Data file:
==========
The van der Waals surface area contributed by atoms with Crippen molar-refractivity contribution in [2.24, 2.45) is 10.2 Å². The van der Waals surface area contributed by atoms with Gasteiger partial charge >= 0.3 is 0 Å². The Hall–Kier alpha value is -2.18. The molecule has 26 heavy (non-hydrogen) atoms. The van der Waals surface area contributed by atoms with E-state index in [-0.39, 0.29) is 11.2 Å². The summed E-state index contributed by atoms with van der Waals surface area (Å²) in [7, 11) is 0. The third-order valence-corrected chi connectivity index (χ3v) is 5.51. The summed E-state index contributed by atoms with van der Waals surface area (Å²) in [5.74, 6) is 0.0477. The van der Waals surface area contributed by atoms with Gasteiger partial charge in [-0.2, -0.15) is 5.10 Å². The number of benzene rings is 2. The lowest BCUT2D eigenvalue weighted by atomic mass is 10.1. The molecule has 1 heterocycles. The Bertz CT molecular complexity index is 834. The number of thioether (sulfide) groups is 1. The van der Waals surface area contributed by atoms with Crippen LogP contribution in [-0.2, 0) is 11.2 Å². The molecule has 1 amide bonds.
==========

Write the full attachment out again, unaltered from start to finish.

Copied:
The van der Waals surface area contributed by atoms with Crippen molar-refractivity contribution in [2.24, 2.45) is 10.2 Å². The van der Waals surface area contributed by atoms with Gasteiger partial charge >= 0.3 is 0 Å². The Hall–Kier alpha value is -2.18. The molecule has 26 heavy (non-hydrogen) atoms. The van der Waals surface area contributed by atoms with E-state index in [-0.39, 0.29) is 11.2 Å². The summed E-state index contributed by atoms with van der Waals surface area (Å²) in [7, 11) is 0. The third-order valence-corrected chi connectivity index (χ3v) is 5.51. The summed E-state index contributed by atoms with van der Waals surface area (Å²) in [5.74, 6) is 0.0477. The van der Waals surface area contributed by atoms with Gasteiger partial charge in [-0.2, -0.15) is 5.10 Å². The number of benzene rings is 2. The lowest BCUT2D eigenvalue weighted by atomic mass is 10.1. The molecule has 1 heterocycles. The Bertz CT molecular complexity index is 834. The number of thioether (sulfide) groups is 1. The van der Waals surface area contributed by atoms with Crippen LogP contribution in [-0.2, 0) is 11.2 Å². The molecule has 1 amide bonds.